Monday, March 27, 2006

Discovering Miami

Despite my continued outbursts against this town, I had some more Miami-based fun this weekend. I volunteered to be a Bus Captain on a guided bus tour of the city called Discover Miami, stopping at six different locations where ethnic-flavored mini-festivals were taking place. It was very interesting. This city, like most American cites, represents a huge tapestry of nations and ethnicities. There were almost twenty buses leaving from all the different festivals and crawling around the city. Each bus had a tour guide and on my bus was a guy named Kevin Wynn who hosts a TV show about Miami. He knew tons of interesting things and was very informative and funny throughout the day.


Our first stop of the day was Little Havana. It was early and sparsely attended, but it was quite nice. Musicians rocked out to Cuban rhythms, art dealers displayed some wonderful paintings and wooden sculptures. I had an empanada. It was delicious.

Next, we headed to Overtown. According to our tour guide, this central area of the city is a harking back to the time of segregation. Back when Miami was first founded, the black people were forced to live in this section of the city. Slowly, over the century, people began to leave, to escape the ghetto and settle in other parts of town. Sometime in the middle of the century, the city of Miami decided to demolish a huge swatch of land in the center of Overtown to build the I-95 right through the center of the city. The neighborhood has never recovered and is definitely one of the slummiest parts of town. Still, the neighborhood is attempting to recover and recently remodeled and redesigned a historic theatre in the center of Overtown. This was our destination, the renovated Lyric Theatre.



There was a choir singing gospel tunes, tables full of African art and sculptures, and a guided tour about black diaspora inside the new section of the theatre. A little underwhelming, but they were setting up for a big show later on.

Next was the Jewish-themed stop, Temple Israel, not far from my job in midtown Miami. An historic synagogue, one of the oldest in South Florida and built right in the center of the city next to quiet streets and a cemetery, it is a beautiful place. The main complex is a classic structure with a gorgeous main sanctuary, huge and impressive from all angles and impressive from the inside. But the most interesting part was a small sanctuary built in the late 60's, designed by Kenneth Treister, who also designed the Holocaust memorial in South Beach. The outside of this small sanctuary looks like a mansion from some weird Star Wars planet. Inside, stained glass and rock-face walls convey a sense of inner light and inner peace.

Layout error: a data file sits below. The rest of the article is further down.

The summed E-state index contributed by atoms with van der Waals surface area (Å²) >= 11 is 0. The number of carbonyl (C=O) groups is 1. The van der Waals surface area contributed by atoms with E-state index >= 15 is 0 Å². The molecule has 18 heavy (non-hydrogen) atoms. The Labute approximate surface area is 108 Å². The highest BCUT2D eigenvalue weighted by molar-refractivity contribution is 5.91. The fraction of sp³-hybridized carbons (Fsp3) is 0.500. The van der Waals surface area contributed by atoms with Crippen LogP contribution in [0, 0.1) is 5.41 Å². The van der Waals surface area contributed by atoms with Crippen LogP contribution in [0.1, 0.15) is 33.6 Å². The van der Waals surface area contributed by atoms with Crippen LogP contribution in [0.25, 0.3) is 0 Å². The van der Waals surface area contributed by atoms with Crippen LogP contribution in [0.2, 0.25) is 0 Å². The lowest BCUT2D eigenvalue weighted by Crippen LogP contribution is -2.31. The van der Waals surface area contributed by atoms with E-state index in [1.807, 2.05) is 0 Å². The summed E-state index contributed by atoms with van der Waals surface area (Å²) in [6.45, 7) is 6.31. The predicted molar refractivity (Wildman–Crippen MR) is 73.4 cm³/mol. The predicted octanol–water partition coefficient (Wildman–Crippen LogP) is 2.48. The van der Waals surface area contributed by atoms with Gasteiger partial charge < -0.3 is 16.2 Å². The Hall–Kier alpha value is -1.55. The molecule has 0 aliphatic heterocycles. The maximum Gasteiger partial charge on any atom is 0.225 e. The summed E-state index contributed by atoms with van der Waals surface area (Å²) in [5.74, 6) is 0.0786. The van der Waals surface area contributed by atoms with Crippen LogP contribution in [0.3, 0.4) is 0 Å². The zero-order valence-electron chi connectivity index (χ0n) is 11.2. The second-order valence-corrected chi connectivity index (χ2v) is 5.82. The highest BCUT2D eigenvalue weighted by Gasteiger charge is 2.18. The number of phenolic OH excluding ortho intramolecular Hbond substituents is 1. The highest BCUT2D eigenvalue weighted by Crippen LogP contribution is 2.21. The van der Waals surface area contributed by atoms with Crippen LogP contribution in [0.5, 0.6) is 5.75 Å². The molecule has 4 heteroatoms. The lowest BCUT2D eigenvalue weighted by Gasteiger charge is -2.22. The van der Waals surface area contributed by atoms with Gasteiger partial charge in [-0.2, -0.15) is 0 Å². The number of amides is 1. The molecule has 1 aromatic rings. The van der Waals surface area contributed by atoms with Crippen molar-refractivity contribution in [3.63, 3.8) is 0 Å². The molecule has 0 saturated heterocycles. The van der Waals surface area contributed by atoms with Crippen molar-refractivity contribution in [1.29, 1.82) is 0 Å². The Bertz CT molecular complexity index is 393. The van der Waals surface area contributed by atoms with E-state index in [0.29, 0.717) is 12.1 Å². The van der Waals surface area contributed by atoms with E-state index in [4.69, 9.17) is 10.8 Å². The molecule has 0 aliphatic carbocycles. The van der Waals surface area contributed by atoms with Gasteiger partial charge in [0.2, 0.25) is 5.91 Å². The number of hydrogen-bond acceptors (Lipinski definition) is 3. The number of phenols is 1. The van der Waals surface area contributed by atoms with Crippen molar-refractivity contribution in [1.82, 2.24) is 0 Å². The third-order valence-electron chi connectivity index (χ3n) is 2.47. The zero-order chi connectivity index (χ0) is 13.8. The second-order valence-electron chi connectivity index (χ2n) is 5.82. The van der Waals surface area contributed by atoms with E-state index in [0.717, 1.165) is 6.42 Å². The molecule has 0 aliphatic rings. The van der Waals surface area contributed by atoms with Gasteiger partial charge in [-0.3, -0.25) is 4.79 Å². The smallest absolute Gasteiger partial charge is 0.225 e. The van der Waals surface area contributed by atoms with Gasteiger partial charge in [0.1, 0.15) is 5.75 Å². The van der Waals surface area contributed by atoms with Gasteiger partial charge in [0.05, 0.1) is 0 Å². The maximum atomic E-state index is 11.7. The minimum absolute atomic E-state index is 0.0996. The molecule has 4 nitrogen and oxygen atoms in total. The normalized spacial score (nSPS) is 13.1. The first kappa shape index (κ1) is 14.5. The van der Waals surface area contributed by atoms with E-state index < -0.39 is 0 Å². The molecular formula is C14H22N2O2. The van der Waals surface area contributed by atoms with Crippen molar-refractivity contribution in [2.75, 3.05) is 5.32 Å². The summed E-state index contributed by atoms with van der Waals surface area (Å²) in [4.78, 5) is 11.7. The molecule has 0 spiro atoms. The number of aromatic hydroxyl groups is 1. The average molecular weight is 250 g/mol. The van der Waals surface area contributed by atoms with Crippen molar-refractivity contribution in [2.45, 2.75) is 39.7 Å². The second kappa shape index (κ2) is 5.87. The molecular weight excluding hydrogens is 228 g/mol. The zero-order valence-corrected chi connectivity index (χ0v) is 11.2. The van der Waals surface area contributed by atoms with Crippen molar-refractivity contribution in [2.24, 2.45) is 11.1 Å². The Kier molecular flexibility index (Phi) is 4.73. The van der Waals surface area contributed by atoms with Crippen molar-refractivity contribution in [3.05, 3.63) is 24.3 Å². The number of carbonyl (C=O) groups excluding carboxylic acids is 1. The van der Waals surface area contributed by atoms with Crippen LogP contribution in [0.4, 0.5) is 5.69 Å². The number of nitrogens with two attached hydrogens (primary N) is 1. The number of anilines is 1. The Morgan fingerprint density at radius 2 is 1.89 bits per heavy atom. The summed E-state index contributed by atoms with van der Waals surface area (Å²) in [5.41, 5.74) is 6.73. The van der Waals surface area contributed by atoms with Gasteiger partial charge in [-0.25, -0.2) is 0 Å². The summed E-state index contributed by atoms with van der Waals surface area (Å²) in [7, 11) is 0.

Outside of the Inner Sanctuary.

Our second-to-last stop was Little Haiti. The smells of food were everywhere here. Roasted corn, big spigots with meat and rice. Women dressed in wild, bright, gold or turquoise dresses. There was a stage set up like all the other locations but the brightly colored reggage-esque band had sound trouble and couldn't get their act together before it was time for the bus to move on again back towards Downtown, our launch point for the day.

Here, there were two festivals set up, a Native American exhibit and the European concert (read: white people). There was also an antique car show going on through one of the main streets. As you can imagine, traffic was a nightmare and I didn't linger after my official "duties" were over. I hopped in my car and tried my best to avoid traffic on my way back home. I got a little lost, ended up in Overtown. I don't know if it had to with the tour or the fact that I'm getting better at the whole driving thing, but I found my way out of Downtown exactly where I wanted to be and then home, safe, sound, and newly appreciative of this strange, spread-out, metropolis.

2 comments:

LoriB said...

Thanks Elad, I felt like I was on the tour with you! It was wonderful to read about your positive miami experience, and glad that the driving thing is getting easier.

Elad said...

you're welcome, Lori! I'm glad you liked it and recommend you particpating next year. It was better than I thought it would be.